No, it’s not a post about literature. Well, not American literature. But it advice literature for mothers! This week our feature item is a mid-19th century manual, The Young Mother, or Management of Children in Regard to Health. This book was first published in 1836, but went through multiple editions, including our, published in 1846. (There were others in 1838 and 1849, at least, and probably more.) Given the time period and the content, its an illustration-free book, so I won’t load you up with lots of pages. Instead, I’m posting a few sample pages.
A couple of notes on this item, however, William Alcott (1798-1859) was a physician, vegetarian, educational reformer, potential abolitionist (while he didn’t write actively in this area, the ideas are there in his other works), and author of books and articles. Incidentally, he was also the second cousin of Amos Bronson Alcott, father of American author Louisa May Alcott. I know, I know, we’re not here to talk about American literature! If you are interested in that, you can read about that on our other blog, In Special Collections at Virginia Tech (my last two posts, as well as some previous ones, have been on that topic).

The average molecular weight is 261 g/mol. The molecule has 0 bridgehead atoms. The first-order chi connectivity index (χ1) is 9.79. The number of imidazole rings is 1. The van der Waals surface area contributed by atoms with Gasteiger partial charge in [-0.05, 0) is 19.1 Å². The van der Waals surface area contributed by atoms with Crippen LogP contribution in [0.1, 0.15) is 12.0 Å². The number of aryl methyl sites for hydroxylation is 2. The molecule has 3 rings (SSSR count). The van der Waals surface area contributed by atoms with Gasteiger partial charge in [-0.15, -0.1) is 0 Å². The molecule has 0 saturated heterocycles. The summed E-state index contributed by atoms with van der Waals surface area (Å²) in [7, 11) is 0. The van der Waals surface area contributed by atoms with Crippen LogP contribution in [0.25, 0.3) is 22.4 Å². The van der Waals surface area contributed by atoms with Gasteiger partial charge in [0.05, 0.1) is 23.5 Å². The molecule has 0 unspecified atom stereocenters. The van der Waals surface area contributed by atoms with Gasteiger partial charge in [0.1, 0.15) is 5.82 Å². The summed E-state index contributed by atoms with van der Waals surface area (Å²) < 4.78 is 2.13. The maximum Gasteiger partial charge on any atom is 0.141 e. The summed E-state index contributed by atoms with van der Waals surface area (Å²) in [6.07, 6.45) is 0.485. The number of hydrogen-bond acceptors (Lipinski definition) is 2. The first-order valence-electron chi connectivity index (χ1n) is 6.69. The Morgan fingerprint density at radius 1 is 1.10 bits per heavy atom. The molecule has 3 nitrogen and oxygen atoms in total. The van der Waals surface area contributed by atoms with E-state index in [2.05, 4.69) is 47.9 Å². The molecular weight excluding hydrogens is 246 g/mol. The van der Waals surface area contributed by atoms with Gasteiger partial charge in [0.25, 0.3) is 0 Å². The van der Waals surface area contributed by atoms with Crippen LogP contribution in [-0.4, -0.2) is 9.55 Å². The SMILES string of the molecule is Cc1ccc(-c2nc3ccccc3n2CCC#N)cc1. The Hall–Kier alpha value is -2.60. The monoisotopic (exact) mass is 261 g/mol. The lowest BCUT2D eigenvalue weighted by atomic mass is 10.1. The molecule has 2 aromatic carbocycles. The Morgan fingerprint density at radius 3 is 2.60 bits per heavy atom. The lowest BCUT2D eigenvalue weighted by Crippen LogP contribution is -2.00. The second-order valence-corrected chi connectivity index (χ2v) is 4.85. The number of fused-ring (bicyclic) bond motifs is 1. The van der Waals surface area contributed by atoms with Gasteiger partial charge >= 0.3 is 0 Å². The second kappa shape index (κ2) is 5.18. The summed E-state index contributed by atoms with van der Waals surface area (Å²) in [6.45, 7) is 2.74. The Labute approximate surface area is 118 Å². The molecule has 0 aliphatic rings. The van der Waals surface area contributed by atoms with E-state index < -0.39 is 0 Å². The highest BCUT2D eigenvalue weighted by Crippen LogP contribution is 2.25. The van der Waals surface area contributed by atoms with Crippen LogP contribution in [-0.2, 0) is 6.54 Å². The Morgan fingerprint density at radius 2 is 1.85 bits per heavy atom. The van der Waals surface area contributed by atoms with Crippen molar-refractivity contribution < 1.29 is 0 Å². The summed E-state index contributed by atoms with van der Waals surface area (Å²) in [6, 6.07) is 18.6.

There are a number of observations one can make about William Alcott’s manuals (this and others). I choose the word “observations”carefully, since I believe the logical Alcott would approve. While this is a manual for mothers about children, it is also a platform for Alcott, his beliefs, and his apparently extensive education. He tackles child feeding, activities, care, dress, and more, all while challenging the works of other doctors and even philosophers (one of the pages above quotes extensively, then refutes, John Locke). You might (or might not) be surprised by the number of times he refers to Ancient Rome, refers to his theories vegetarianism, or reminders readers how differently he views boys and girls. One thing we can all agree on is that he has a great deal of advice to give.
There are other editions of this title available online, so if you want to read more from the 2nd edition or 3rd edition in 1836, the 3rd edition in 1838, or the 1849 edition, you can find them all online. Our 1846 isn’t online at this point.